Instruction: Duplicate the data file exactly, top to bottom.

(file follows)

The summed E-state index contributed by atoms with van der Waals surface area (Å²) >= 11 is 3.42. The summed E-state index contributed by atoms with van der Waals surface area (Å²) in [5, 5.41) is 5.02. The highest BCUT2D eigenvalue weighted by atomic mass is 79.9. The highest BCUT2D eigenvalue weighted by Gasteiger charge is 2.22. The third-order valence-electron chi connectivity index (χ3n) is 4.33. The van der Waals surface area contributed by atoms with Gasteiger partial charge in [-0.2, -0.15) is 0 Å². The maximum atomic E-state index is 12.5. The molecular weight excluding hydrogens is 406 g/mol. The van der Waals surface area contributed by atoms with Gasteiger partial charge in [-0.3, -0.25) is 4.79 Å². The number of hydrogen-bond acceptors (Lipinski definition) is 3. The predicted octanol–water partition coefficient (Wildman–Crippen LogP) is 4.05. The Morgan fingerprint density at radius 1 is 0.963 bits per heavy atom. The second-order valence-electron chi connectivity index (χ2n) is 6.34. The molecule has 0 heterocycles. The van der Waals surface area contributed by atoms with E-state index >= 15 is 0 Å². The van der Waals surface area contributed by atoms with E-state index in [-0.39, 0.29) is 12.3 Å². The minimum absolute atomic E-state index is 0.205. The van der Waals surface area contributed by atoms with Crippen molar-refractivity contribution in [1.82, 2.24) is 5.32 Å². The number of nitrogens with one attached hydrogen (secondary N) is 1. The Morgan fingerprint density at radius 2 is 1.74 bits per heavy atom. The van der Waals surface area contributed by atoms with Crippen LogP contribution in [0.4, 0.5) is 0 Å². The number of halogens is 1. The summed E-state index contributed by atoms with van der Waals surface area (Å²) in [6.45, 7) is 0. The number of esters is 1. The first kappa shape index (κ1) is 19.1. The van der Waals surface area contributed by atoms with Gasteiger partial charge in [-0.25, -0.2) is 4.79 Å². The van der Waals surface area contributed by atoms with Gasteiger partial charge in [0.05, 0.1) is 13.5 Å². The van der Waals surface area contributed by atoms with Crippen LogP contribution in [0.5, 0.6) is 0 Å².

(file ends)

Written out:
The summed E-state index contributed by atoms with van der Waals surface area (Å²) >= 11 is 3.42. The summed E-state index contributed by atoms with van der Waals surface area (Å²) in [5, 5.41) is 5.02. The highest BCUT2D eigenvalue weighted by atomic mass is 79.9. The highest BCUT2D eigenvalue weighted by Gasteiger charge is 2.22. The third-order valence-electron chi connectivity index (χ3n) is 4.33. The van der Waals surface area contributed by atoms with Gasteiger partial charge in [-0.2, -0.15) is 0 Å². The maximum atomic E-state index is 12.5. The molecular weight excluding hydrogens is 406 g/mol. The van der Waals surface area contributed by atoms with Gasteiger partial charge in [-0.3, -0.25) is 4.79 Å². The number of hydrogen-bond acceptors (Lipinski definition) is 3. The predicted octanol–water partition coefficient (Wildman–Crippen LogP) is 4.05. The Morgan fingerprint density at radius 1 is 0.963 bits per heavy atom. The second-order valence-electron chi connectivity index (χ2n) is 6.34. The molecule has 0 heterocycles. The van der Waals surface area contributed by atoms with E-state index >= 15 is 0 Å². The van der Waals surface area contributed by atoms with E-state index in [-0.39, 0.29) is 12.3 Å². The minimum absolute atomic E-state index is 0.205. The van der Waals surface area contributed by atoms with Crippen molar-refractivity contribution in [1.82, 2.24) is 5.32 Å². The number of nitrogens with one attached hydrogen (secondary N) is 1. The Morgan fingerprint density at radius 2 is 1.74 bits per heavy atom. The van der Waals surface area contributed by atoms with Crippen LogP contribution in [0.4, 0.5) is 0 Å². The number of halogens is 1. The summed E-state index contributed by atoms with van der Waals surface area (Å²) in [6.45, 7) is 0. The number of esters is 1. The first kappa shape index (κ1) is 19.1. The van der Waals surface area contributed by atoms with Gasteiger partial charge in [-0.25, -0.2) is 4.79 Å². The van der Waals surface area contributed by atoms with Gasteiger partial charge in [0.05, 0.1) is 13.5 Å². The van der Waals surface area contributed by atoms with Crippen LogP contribution in [0.5, 0.6) is 0 Å².